Review: When Rangers go Wild, especially with that pink pussy?what? The Pink Ranger's outfit is a cat!
What the hell, the Power Rangers still exist? Apparently so, since Natsume has developed another portable game for THQ based off of the latest Rangers television series. Of course, these aren't the same Mighty Morphing Power Rangers that initially battled evil throughout Angel Grove. In fact the new Rangers aren't even in Angel Grove. Since there have been so many changes within the show over the past couple of years, it can be very difficult to keep track of what's going on. Nevertheless, we know Wild Force is the most recent transformation for the series and as a result, has received a game that should generate just as much buzz as the show now does.
After reviewing the only Power Rangers title on Nintendo 64, I wasn't expecting much from the series on Game Boy Advance. For the most part, I was right. Much of the game is set in a similar fashion in offering the same basic isometric perspective, only this time is seems more reasonable to see on the Game Boy Advance. After picking the lead Power Ranger to be used, players will be able to choose three additional allied Rangers to help out during teamwork attacks. Performing a special attack like this will call upon assistance of one of the other rangers, with each offering a different type of move.
Unfortunately, the power bar that limits the amount of specials performed can be easily replenished by the many items scattered throughout the game's levels. This leaves little strategy to be held in a game that already is so simple and basic with the use of one button for the generic attacks. After playing for a mere five minutes, Wild Force already feels thin and repetitive and won't hold anyone's attention for much more.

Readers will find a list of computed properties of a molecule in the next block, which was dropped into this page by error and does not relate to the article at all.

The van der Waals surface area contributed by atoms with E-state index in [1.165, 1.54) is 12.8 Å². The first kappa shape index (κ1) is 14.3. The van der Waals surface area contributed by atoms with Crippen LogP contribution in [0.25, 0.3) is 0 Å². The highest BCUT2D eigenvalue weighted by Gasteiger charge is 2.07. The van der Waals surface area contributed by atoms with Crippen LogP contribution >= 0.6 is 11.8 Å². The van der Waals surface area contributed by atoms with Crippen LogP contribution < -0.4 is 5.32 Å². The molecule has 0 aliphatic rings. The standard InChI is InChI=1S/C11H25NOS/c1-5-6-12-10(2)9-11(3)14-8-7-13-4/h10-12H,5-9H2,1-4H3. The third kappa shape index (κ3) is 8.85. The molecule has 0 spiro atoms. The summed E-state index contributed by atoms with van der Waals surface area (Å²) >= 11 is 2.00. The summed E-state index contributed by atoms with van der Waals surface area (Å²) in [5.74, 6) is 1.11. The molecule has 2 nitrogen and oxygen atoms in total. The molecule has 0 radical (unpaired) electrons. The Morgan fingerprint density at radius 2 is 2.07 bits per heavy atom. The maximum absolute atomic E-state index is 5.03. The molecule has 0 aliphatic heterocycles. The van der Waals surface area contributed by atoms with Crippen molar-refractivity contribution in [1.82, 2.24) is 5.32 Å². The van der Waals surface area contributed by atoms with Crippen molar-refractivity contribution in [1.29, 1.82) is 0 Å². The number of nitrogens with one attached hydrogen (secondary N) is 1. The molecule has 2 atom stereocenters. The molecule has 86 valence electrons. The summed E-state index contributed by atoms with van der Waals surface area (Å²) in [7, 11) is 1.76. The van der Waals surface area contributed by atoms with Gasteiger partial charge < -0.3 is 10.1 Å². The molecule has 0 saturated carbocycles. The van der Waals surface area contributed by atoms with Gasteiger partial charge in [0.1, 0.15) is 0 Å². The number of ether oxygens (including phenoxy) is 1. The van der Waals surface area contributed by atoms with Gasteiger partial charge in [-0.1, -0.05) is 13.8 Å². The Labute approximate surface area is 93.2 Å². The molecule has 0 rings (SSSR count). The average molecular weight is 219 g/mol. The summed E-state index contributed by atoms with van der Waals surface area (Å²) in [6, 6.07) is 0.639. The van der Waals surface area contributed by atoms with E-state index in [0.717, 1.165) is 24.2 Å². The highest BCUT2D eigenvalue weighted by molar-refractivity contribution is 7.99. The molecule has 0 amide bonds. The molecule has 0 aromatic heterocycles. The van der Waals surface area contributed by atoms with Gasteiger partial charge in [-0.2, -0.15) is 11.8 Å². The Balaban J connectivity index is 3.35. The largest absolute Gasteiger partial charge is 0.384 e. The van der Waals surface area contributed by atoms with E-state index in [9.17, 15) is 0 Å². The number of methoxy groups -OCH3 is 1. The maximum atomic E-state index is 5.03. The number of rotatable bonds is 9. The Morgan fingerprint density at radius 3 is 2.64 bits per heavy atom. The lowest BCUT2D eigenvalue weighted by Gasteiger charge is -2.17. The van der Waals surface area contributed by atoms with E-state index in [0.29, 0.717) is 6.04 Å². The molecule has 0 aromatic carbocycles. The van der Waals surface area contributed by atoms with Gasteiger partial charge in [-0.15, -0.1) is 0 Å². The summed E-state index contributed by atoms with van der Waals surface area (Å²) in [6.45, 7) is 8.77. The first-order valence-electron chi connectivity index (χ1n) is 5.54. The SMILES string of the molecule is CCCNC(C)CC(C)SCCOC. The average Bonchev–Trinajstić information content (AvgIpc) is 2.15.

Following the completion of each level and defeating its boss on the ground, players then face a giant sized version of the enemy. To combat this enemy, the Rangers will join together by summoning their zords through animal crystals and take part in a supersized battle. The game doesn't look unlike the Power Rangers fighting game that released on Genesis some years back. However, it doesn't retain the same amount of enjoyment and isn't backed up by the popularity of its television show. Nonetheless, it's a brighter spot within the slightly troubled game.
Although the MegaZord battles supply players with a little hint of variety, it's a lot more of that repetitive feel in attacking. Actually the only big difference here is you get to block. Well, once enough moves are cast on the boss, it's possible to perform a transcribed combo by following the buttons that appear on the lower half of the screen. This is done greatly akin to Dance Dance Revolution or Britney's Dance Beat for the portable and adds a pinch of mixture to a lean game.
Repetitive gameplay may not be so easy to spot from the get-go as Wild Force uses an assortment of backgrounds to disguise each level as being different. Nevertheless, it should be fairly obvious after walking around and performing the same punch technique for a few minutes with the ranger of a single sprite. The animations displayed recur often and don't put forward much excitement unless combined with another ranger as a special move.
The one hopeful feature that Natsume included in Wild Force was the multiplayer segment. In it, four players will attempt to earn more kills than any of the other rangers. The one who succeeds will be able to battle the boss in the MegaZord while everyone else has just as much fun twiddling their thumbs. The downside to this is that everyone needs a copy of the game and even its extended replay value in forcing gamers back through the levels twice to beat it entirely won't cause my friends to want to make the purchase. Actually I don't know if I want to tell them I've even touched such a game; I still have my dignity you know.